4. Bone mineral density and safety (prostate, liver enzymes and haematological parameters)

Overall trial start date

01/01/2004

Overall trial end date

01/04/2005

Reason abandoned

Eligibility

Participant inclusion criteria

1. Men with testosterone level below the 50th percentile cut-off point (study population-based testosterone distribution)
2. Age more than 60 years

Participant type

Patient

Age group

Senior

Gender

Male

Target number of participants

240

Participant exclusion criteria

1. Severe diseases or conditions interfering with conduct of study
2. Conditions for which increase of androgen-like substances are contra-indicated
3. Symptomatic prostate hypertrophy, serious renal and liver function disturbances, heart failure, prostate or breast cancer
4. Diabetes mellitus de novo or already treated. A fasting capillary glucose level of 6.9 mmol/l or higher.
5. Diseases of adrenal gland, hypothalamo-pituitary-adrenal or -gonadal axis
6. Use of steroids or androgens six months before study

Recruitment start date

01/01/2004

Recruitment end date

01/04/2005

Locations

Countries of recruitment

Netherlands

Trial participating centre

Julius Centrum
Utrecht
3508 BA
Netherlands

Sponsor information

Organisation

University Medical Centre Utrecht (UMCU) (The Netherlands)

Sponsor details

Department of Geriatrics
P.O. Box 85500
Utrecht
3508 GA
Netherlands

Sponsor type

University/education

Website

http://www.umcutrecht.nl/zorg/

Funders

Funder type

Research organisation

Funder name

The Netherlands Organisation for Health Research and Development (ZonMw) (The Netherlands)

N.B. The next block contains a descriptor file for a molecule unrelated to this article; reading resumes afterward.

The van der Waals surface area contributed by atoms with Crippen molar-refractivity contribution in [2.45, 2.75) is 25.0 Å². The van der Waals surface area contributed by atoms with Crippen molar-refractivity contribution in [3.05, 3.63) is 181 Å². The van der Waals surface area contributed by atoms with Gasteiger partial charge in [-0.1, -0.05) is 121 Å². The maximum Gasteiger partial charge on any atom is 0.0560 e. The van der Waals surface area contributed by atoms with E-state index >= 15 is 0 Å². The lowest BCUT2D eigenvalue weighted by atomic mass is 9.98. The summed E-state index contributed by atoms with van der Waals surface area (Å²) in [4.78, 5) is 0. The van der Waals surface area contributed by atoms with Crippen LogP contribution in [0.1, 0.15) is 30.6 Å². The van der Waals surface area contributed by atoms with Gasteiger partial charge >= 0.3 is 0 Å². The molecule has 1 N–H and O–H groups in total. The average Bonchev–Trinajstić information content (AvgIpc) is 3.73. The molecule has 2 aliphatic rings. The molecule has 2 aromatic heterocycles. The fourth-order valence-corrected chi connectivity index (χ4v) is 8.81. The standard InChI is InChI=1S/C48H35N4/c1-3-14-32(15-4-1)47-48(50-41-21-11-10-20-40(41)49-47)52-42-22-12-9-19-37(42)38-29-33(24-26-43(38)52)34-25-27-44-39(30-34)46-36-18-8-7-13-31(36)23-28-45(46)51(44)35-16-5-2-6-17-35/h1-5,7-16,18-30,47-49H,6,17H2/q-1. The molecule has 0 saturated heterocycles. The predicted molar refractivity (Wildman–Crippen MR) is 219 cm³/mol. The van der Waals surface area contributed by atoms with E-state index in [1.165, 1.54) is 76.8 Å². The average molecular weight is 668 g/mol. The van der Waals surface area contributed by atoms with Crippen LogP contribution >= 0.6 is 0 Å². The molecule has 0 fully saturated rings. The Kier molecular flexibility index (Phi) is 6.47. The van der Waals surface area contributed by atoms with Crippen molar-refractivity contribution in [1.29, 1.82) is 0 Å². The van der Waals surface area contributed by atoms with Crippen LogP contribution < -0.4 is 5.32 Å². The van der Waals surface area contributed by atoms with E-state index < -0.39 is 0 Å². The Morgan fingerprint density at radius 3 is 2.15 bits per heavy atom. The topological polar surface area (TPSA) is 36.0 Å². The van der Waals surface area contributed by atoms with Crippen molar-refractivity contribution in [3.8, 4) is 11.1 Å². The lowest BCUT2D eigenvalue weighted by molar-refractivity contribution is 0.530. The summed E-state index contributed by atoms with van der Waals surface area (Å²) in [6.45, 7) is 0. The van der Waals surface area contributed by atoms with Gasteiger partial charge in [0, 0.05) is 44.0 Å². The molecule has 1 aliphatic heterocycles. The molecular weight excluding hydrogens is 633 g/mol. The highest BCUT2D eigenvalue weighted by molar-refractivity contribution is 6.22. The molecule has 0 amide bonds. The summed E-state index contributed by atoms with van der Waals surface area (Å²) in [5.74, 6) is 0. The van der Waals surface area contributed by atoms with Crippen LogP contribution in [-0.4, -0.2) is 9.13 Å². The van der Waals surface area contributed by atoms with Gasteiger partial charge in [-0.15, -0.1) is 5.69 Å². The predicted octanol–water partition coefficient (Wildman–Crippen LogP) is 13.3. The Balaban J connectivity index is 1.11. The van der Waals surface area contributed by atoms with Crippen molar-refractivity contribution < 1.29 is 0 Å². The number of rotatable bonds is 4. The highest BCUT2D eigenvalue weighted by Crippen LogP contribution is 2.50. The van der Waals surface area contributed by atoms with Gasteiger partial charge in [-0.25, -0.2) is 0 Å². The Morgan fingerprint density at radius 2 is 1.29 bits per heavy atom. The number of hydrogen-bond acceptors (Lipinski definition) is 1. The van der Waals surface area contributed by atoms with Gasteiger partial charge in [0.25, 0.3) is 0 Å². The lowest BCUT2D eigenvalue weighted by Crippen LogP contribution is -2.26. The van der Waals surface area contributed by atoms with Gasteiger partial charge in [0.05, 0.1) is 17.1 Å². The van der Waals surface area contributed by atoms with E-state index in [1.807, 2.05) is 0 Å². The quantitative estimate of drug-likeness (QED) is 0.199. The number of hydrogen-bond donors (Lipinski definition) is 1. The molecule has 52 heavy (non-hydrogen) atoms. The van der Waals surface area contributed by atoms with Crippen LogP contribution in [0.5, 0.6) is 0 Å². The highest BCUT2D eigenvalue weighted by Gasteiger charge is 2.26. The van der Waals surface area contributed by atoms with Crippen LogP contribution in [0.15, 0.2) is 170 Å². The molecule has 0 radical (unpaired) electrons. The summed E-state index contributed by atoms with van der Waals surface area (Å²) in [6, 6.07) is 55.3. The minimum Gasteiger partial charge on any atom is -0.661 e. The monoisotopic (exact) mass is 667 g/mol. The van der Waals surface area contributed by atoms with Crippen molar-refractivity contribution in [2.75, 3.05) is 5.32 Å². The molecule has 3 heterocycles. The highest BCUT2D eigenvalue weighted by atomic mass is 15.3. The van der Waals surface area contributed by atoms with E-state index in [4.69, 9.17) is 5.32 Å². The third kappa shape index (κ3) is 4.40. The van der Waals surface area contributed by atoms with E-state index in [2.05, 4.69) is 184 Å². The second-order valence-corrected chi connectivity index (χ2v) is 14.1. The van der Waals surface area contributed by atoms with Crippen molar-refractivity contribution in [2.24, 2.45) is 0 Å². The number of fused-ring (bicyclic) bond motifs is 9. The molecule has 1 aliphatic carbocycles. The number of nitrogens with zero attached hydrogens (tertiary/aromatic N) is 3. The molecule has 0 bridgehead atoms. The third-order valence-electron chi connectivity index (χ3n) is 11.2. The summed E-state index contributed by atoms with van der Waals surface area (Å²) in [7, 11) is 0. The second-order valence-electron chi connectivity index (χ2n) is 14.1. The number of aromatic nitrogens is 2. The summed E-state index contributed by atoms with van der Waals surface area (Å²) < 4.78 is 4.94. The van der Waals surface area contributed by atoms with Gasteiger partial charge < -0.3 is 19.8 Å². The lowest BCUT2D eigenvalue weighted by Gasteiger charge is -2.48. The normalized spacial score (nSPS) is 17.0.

Alternative name(s)

Funding Body Type

Funding Body Subtype

Location

Results and Publications

Publication and dissemination plan

Not provided at time of registration

Intention to publish date

Participant level data

Not provided at time of registration

Results - basic reporting

Publication summary

Protocol in http://www.ncbi.nlm.nih.gov/pubmed/16887030

Results in:
1. http://www.ncbi.nlm.nih.gov/pubmed/18035098
2. http://www.ncbi.nlm.nih.gov/pubmed/18167405

Publication citations

  1. Protocol

    Nakhai Pour HR, Emmelot-Vonk MH, Sukel-Helleman M, Verhaar HJ, Grobbee DE, van der Schouw YT, Double blind randomized placebo-controlled trial on the effects of testosterone supplementation in elderly men with moderate to low testosterone levels: design and baseline characteristics [ISRCTN23688581]., Trials, 2006, 7, 24, doi: 10.1186/1745-6215-7-24.

  2. Nakhai-Pour HR, Grobbee DE, Emmelot-Vonk MH, Bots ML, Verhaar HJ, van der Schouw YT, Oral testosterone supplementation and chronic low-grade inflammation in elderly men: a 26-week randomized, placebo-controlled trial., Am. Heart J., 2007, 154, 6, 1228.e1-7, doi: 10.1016/j.ahj.2007.09.001.

  3. Emmelot-Vonk MH, Verhaar HJ, Nakhai Pour HR, Aleman A, Lock TM, Bosch JL, Grobbee DE, van der Schouw YT, Effect of testosterone supplementation on functional mobility, cognition, and other parameters in older men: a randomized controlled trial., JAMA, 2008, 299, 1, 39-52, doi: 10.1001/jama.2007.51.

Additional files

Editorial Notes